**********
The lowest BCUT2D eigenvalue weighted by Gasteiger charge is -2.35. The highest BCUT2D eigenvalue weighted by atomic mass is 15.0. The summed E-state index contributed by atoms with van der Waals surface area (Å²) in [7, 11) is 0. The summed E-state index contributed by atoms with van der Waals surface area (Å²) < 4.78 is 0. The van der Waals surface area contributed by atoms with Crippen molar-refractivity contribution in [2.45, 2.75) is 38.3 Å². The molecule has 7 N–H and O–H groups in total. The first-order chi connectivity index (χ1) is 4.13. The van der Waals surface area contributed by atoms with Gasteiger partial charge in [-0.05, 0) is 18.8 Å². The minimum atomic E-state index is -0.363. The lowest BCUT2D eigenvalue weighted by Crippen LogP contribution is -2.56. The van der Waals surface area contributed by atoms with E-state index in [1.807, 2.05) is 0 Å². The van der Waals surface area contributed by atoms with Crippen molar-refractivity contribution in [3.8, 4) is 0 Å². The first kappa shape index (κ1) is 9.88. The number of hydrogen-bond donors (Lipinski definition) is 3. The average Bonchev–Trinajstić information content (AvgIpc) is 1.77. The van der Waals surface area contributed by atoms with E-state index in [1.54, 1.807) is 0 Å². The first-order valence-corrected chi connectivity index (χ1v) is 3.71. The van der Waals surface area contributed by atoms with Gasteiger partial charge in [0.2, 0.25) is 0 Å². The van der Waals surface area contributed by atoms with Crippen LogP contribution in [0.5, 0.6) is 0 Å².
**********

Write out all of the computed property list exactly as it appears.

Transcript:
The lowest BCUT2D eigenvalue weighted by Gasteiger charge is -2.35. The highest BCUT2D eigenvalue weighted by atomic mass is 15.0. The summed E-state index contributed by atoms with van der Waals surface area (Å²) in [7, 11) is 0. The summed E-state index contributed by atoms with van der Waals surface area (Å²) < 4.78 is 0. The van der Waals surface area contributed by atoms with Crippen molar-refractivity contribution in [2.45, 2.75) is 38.3 Å². The molecule has 7 N–H and O–H groups in total. The first-order chi connectivity index (χ1) is 4.13. The van der Waals surface area contributed by atoms with Gasteiger partial charge in [-0.05, 0) is 18.8 Å². The minimum atomic E-state index is -0.363. The lowest BCUT2D eigenvalue weighted by Crippen LogP contribution is -2.56. The van der Waals surface area contributed by atoms with E-state index in [1.807, 2.05) is 0 Å². The van der Waals surface area contributed by atoms with Crippen molar-refractivity contribution in [3.8, 4) is 0 Å². The first kappa shape index (κ1) is 9.88. The number of hydrogen-bond donors (Lipinski definition) is 3. The average Bonchev–Trinajstić information content (AvgIpc) is 1.77. The van der Waals surface area contributed by atoms with E-state index in [1.54, 1.807) is 0 Å². The first-order valence-corrected chi connectivity index (χ1v) is 3.71. The van der Waals surface area contributed by atoms with Gasteiger partial charge in [0.2, 0.25) is 0 Å². The van der Waals surface area contributed by atoms with Crippen LogP contribution in [0.5, 0.6) is 0 Å².